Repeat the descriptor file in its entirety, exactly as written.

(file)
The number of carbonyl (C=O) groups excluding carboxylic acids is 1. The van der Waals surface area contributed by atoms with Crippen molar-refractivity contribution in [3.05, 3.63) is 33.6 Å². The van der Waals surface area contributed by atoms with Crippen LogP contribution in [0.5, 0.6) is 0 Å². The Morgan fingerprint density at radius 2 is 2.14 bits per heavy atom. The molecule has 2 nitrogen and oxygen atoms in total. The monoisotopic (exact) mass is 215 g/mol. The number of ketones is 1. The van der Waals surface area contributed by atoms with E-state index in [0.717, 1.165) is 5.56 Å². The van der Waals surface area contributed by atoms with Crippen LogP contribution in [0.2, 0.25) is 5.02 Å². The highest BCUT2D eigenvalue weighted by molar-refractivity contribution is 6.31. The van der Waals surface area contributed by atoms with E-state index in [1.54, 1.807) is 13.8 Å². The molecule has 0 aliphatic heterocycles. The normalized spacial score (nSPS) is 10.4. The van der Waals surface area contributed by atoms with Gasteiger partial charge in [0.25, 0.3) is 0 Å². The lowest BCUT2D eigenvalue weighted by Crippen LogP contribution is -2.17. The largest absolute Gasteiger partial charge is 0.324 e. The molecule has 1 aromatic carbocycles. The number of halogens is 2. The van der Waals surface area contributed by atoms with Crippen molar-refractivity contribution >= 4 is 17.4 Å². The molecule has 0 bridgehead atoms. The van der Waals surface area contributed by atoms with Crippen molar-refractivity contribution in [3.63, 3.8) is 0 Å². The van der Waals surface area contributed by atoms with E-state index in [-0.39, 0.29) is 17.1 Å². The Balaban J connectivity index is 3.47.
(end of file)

The number of carbonyl (C=O) groups excluding carboxylic acids is 1. The van der Waals surface area contributed by atoms with Crippen molar-refractivity contribution in [3.05, 3.63) is 33.6 Å². The van der Waals surface area contributed by atoms with Crippen LogP contribution in [0.5, 0.6) is 0 Å². The Morgan fingerprint density at radius 2 is 2.14 bits per heavy atom. The molecule has 2 nitrogen and oxygen atoms in total. The monoisotopic (exact) mass is 215 g/mol. The number of ketones is 1. The van der Waals surface area contributed by atoms with E-state index in [0.717, 1.165) is 5.56 Å². The van der Waals surface area contributed by atoms with Crippen LogP contribution in [0.2, 0.25) is 5.02 Å². The highest BCUT2D eigenvalue weighted by molar-refractivity contribution is 6.31. The van der Waals surface area contributed by atoms with E-state index in [1.54, 1.807) is 13.8 Å². The molecule has 0 aliphatic heterocycles. The normalized spacial score (nSPS) is 10.4. The van der Waals surface area contributed by atoms with Gasteiger partial charge in [0.25, 0.3) is 0 Å². The lowest BCUT2D eigenvalue weighted by Crippen LogP contribution is -2.17. The largest absolute Gasteiger partial charge is 0.324 e. The molecule has 1 aromatic carbocycles. The number of halogens is 2. The van der Waals surface area contributed by atoms with Crippen molar-refractivity contribution >= 4 is 17.4 Å². The molecule has 0 bridgehead atoms. The van der Waals surface area contributed by atoms with Crippen molar-refractivity contribution in [3.63, 3.8) is 0 Å². The van der Waals surface area contributed by atoms with E-state index in [-0.39, 0.29) is 17.1 Å². The Balaban J connectivity index is 3.47.